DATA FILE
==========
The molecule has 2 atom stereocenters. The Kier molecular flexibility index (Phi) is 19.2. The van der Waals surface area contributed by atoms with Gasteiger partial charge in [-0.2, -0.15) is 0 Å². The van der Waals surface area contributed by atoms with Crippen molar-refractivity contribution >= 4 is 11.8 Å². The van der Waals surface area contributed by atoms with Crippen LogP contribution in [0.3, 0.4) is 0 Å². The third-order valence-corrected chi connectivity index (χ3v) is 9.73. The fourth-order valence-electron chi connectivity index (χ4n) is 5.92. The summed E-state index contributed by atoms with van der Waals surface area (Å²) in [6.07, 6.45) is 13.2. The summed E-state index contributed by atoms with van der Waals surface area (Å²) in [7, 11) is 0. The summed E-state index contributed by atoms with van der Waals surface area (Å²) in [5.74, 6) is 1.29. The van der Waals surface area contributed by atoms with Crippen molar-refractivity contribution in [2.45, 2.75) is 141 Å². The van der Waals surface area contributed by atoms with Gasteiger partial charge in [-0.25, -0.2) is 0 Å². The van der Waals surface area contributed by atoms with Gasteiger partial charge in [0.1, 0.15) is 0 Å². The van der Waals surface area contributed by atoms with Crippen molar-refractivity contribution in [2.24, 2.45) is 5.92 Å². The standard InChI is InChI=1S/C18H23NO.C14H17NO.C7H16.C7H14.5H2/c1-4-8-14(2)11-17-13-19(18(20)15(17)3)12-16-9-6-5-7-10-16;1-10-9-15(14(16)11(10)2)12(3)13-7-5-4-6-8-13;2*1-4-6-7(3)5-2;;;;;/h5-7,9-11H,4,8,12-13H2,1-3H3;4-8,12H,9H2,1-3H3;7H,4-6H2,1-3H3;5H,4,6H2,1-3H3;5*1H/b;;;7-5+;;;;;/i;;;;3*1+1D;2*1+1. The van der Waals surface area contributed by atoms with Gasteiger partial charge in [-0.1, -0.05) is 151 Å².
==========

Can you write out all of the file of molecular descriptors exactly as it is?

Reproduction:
The molecule has 2 atom stereocenters. The Kier molecular flexibility index (Phi) is 19.2. The van der Waals surface area contributed by atoms with Gasteiger partial charge in [-0.2, -0.15) is 0 Å². The van der Waals surface area contributed by atoms with Crippen molar-refractivity contribution >= 4 is 11.8 Å². The van der Waals surface area contributed by atoms with Crippen LogP contribution in [0.3, 0.4) is 0 Å². The third-order valence-corrected chi connectivity index (χ3v) is 9.73. The fourth-order valence-electron chi connectivity index (χ4n) is 5.92. The summed E-state index contributed by atoms with van der Waals surface area (Å²) in [6.07, 6.45) is 13.2. The summed E-state index contributed by atoms with van der Waals surface area (Å²) in [7, 11) is 0. The summed E-state index contributed by atoms with van der Waals surface area (Å²) in [5.74, 6) is 1.29. The van der Waals surface area contributed by atoms with Crippen molar-refractivity contribution in [2.45, 2.75) is 141 Å². The van der Waals surface area contributed by atoms with Gasteiger partial charge in [-0.25, -0.2) is 0 Å². The van der Waals surface area contributed by atoms with Gasteiger partial charge in [0.1, 0.15) is 0 Å². The van der Waals surface area contributed by atoms with Crippen molar-refractivity contribution in [2.24, 2.45) is 5.92 Å². The standard InChI is InChI=1S/C18H23NO.C14H17NO.C7H16.C7H14.5H2/c1-4-8-14(2)11-17-13-19(18(20)15(17)3)12-16-9-6-5-7-10-16;1-10-9-15(14(16)11(10)2)12(3)13-7-5-4-6-8-13;2*1-4-6-7(3)5-2;;;;;/h5-7,9-11H,4,8,12-13H2,1-3H3;4-8,12H,9H2,1-3H3;7H,4-6H2,1-3H3;5H,4,6H2,1-3H3;5*1H/b;;;7-5+;;;;;/i;;;;3*1+1D;2*1+1. The van der Waals surface area contributed by atoms with Gasteiger partial charge in [-0.1, -0.05) is 151 Å².